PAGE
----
By 2022, the U.S. Department of Education estimates that job openings in highway construction and maintenance, as well other transportation-related occupations, will be 68% higher than the number of people currently in training to fill those positions. On top of that, four out of 10 U.S. construction workers are expected to retire by 2031. To address the ongoing and anticipated shortage of workers, the industry must cultivate the next generation of skilled construction laborers. But attracting young people to careers in construction is an uphill battle, as millennials and Gen Z are more interested in four-year degrees and white-collar jobs.


When the National Association of Homebuilders surveyed young adults aged 18-25 on their potential career paths, only three percent of respondents who were sure about their career plans said they were interested in working in construction. The top reasons for their disinterest were the physical demands and difficulty of the work, as well as the desire for an office job.

Over the years, the military has had similar problems attracting young recruits. Young adults’ perceptions about careers in the military also echo some of their opinions about construction, citing the work as too dangerous and other fields being more compelling. However, the military appears to be having success appealing to reluctant young candidates despite this. In 2020, the Army reported that it exceeded its 2019 recruitment goals.


How to Reach Millennials and Gen Z Workers with Military Recruitment Tactics

Given their shared image problems, if the construction sector were to borrow from the military’s recruiting playbook, it might experience the same success. The military has focused on three tactics that the construction industry can easily adopt.


1. Appeal to digital natives

As digital natives, millennials and Gen Z grew up with fast-evolving technology. They prefer informal, experiential learning environments, and they’re used to making on-the-spot, data-driven decisions. The Army has successfully tapped into young people’s affinity for gaming and experiential learning through a number of initiatives, including its esports team, which competes in the burgeoning competitive gaming sector, and America’s Army, a free video game that gives players a realistic idea of what combat is like. Due to the game’s success, other branches of the military have adopted gaming and simulation programs to reach and train new recruits.

The construction industry can apply the same logic of providing digital natives with the kinds of technology and learning experiences that they seek. For instance, education institutions, technology companies, and construction stakeholders can collaborate to create programs that expose young people to the latest construction technology, like extended reality, robotics, drones, and autonomous vehicles.


To learn how 17 colleges and universities are helping to train the next
generation of skilled construction workers,
read the article.


2. Prepare young people for the future of work

Seventy percent of young adults fear they’ll lack at least some of the skills necessary to stay relevant in the workforce as technology advances. The Army combatted this concern with its “What’s Your Warrior” campaign, which demonstrates the wide variety of options that a military career offers, including technology-enabled roles in science, technology, engineering, and math.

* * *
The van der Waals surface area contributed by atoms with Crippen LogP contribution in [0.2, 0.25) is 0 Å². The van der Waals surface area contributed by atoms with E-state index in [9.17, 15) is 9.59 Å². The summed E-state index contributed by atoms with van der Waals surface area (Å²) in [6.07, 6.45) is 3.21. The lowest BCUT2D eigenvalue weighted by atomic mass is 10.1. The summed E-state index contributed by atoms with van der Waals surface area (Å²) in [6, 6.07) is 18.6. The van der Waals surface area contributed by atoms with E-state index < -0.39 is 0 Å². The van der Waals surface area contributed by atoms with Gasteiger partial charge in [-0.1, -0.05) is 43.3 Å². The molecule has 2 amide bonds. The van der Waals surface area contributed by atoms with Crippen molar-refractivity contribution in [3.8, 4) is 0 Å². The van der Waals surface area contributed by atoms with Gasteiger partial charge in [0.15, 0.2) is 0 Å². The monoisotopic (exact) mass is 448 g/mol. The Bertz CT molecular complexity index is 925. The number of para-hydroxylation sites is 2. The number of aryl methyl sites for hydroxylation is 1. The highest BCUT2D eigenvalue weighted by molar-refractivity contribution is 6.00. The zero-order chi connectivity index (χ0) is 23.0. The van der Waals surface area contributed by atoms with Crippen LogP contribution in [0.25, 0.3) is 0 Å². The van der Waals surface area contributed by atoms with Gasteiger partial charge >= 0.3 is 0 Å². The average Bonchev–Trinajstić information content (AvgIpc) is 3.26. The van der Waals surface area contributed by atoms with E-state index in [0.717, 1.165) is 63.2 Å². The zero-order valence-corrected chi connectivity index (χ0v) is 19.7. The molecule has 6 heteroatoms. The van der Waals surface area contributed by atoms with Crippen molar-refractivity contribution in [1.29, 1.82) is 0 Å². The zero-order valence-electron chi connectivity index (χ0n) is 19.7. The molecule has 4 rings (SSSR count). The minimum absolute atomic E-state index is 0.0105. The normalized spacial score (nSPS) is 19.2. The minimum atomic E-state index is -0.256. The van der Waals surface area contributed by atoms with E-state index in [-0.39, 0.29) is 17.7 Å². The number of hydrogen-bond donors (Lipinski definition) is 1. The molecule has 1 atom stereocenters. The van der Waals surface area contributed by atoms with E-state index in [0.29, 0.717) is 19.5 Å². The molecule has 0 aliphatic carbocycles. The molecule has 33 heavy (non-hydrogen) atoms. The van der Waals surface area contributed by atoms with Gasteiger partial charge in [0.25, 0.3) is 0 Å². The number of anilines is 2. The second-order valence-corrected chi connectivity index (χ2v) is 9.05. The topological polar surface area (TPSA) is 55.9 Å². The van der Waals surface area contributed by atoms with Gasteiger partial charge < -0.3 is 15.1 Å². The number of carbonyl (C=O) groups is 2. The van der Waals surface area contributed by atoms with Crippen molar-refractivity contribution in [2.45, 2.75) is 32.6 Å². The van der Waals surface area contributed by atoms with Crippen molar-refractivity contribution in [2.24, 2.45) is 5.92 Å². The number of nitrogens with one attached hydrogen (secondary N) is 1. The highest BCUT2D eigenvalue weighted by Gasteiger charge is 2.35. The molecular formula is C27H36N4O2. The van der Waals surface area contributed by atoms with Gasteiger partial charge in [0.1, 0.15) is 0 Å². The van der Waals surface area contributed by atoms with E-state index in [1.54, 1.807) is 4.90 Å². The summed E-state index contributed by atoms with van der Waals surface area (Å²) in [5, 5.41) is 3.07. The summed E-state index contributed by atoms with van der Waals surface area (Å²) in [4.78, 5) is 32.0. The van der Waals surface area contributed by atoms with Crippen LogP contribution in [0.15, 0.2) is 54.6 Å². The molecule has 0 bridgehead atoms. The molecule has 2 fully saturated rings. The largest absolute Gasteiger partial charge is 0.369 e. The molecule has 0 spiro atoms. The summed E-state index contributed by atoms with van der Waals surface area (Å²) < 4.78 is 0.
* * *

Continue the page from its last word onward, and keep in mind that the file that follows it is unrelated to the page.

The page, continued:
To attract young adults who are concerned about their future job prospects, the construction industry needs to change the perception that construction work revolves around hard hats, hammers, and hard work. New innovations like Trimble SiteVision, an augmented reality tool that allows stakeholders to visualize designs in their actual visual environment, are transforming the nature of construction work. AEC professionals that invest in innovative tools gain a competitive recruiting edge by offering young people access to the technologies they want to use and need to stay relevant.


3. Improve safety with technology

The military is also leveraging technology to improve safety. For example, virtual reality consoles were used to train young service members on how to operate the upgraded Patriot Missile system. The virtual environment allowed for hands-on training without the risks of using real-life equipment.

Similarly, technology like the Trimble XR10 with HoloLens 2, a mixed reality solution that makes it possible to train workers in a controlled environment, is improving construction safety. Trimble is also partnering with Boston Dynamics to integrate Spot the robot dog with its 3D laser scanning, enabling the safe collection of site data and performance of other automated tasks in high-risk environments. By using this type of safety-enhancing technology, AEC professionals are embedding safety directly into their workflows, instead of treating it like an afterthought or separate initiative.


Using Connected Construction to Attract the Next Generation of Skilled Construction Workers

Though the construction sector has been slow to adopt new technologies, there are already a wide variety of innovations shaping the future of construction work. In addition to improving jobsite safety, efficiency, and collaboration, these tools can help overcome the construction industry’s image problem and attract high-quality candidates. By adopting and highlighting Connected Construction technologies, construction firms can offer young people the exposure and training they need to build long-lasting, gratifying careers.

To learn more about how technology can be used to attract the next generation of skilled construction workers, read the article.